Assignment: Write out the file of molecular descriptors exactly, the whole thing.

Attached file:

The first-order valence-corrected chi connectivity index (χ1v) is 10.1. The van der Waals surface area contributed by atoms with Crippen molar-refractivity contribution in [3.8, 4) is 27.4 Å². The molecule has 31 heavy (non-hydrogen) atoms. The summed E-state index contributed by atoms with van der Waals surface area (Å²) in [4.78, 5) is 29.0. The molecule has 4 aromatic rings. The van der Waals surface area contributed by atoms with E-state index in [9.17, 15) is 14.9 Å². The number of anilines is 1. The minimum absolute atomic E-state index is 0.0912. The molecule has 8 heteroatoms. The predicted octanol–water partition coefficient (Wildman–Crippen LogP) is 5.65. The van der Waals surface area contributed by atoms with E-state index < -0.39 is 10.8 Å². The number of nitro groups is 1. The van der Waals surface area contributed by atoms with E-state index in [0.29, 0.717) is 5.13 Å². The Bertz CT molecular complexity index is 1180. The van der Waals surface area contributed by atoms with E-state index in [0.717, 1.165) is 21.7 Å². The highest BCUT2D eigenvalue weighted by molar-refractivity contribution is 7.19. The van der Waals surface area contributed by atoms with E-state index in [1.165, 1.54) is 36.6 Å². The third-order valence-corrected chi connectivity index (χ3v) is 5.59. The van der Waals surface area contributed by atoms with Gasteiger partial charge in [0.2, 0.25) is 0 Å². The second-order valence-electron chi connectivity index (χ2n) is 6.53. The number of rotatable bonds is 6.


The first-order valence-corrected chi connectivity index (χ1v) is 10.1. The van der Waals surface area contributed by atoms with Crippen molar-refractivity contribution in [3.8, 4) is 27.4 Å². The molecule has 31 heavy (non-hydrogen) atoms. The summed E-state index contributed by atoms with van der Waals surface area (Å²) in [4.78, 5) is 29.0. The molecule has 4 aromatic rings. The van der Waals surface area contributed by atoms with E-state index in [9.17, 15) is 14.9 Å². The number of anilines is 1. The minimum absolute atomic E-state index is 0.0912. The molecule has 8 heteroatoms. The predicted octanol–water partition coefficient (Wildman–Crippen LogP) is 5.65. The van der Waals surface area contributed by atoms with E-state index < -0.39 is 10.8 Å². The number of nitro groups is 1. The van der Waals surface area contributed by atoms with E-state index in [0.29, 0.717) is 5.13 Å². The Bertz CT molecular complexity index is 1180. The van der Waals surface area contributed by atoms with E-state index in [0.717, 1.165) is 21.7 Å². The highest BCUT2D eigenvalue weighted by molar-refractivity contribution is 7.19. The van der Waals surface area contributed by atoms with E-state index in [1.165, 1.54) is 36.6 Å². The third-order valence-corrected chi connectivity index (χ3v) is 5.59. The van der Waals surface area contributed by atoms with Gasteiger partial charge in [0.2, 0.25) is 0 Å². The second-order valence-electron chi connectivity index (χ2n) is 6.53. The number of rotatable bonds is 6.